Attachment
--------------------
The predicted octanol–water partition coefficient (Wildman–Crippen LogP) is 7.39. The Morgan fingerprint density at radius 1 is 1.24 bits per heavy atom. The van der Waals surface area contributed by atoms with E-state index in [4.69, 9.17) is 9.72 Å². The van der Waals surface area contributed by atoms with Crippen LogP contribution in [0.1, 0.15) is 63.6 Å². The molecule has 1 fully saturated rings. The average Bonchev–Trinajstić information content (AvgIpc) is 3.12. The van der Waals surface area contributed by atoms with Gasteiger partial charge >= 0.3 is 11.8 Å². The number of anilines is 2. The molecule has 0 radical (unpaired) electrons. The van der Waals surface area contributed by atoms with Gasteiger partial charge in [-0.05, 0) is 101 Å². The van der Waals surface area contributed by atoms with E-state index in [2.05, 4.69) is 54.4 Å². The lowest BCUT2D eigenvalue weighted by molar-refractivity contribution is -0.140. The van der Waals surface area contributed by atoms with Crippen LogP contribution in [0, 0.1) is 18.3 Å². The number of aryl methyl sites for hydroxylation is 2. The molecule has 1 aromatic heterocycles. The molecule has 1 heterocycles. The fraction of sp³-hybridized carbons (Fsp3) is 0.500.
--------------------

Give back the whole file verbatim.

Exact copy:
The predicted octanol–water partition coefficient (Wildman–Crippen LogP) is 7.39. The Morgan fingerprint density at radius 1 is 1.24 bits per heavy atom. The van der Waals surface area contributed by atoms with E-state index in [4.69, 9.17) is 9.72 Å². The van der Waals surface area contributed by atoms with Crippen LogP contribution in [0.1, 0.15) is 63.6 Å². The molecule has 1 fully saturated rings. The average Bonchev–Trinajstić information content (AvgIpc) is 3.12. The van der Waals surface area contributed by atoms with Gasteiger partial charge >= 0.3 is 11.8 Å². The number of anilines is 2. The molecule has 0 radical (unpaired) electrons. The van der Waals surface area contributed by atoms with Gasteiger partial charge in [-0.05, 0) is 101 Å². The van der Waals surface area contributed by atoms with E-state index in [2.05, 4.69) is 54.4 Å². The lowest BCUT2D eigenvalue weighted by molar-refractivity contribution is -0.140. The van der Waals surface area contributed by atoms with Crippen LogP contribution in [0, 0.1) is 18.3 Å². The number of aryl methyl sites for hydroxylation is 2. The molecule has 1 aromatic heterocycles. The molecule has 1 heterocycles. The fraction of sp³-hybridized carbons (Fsp3) is 0.500.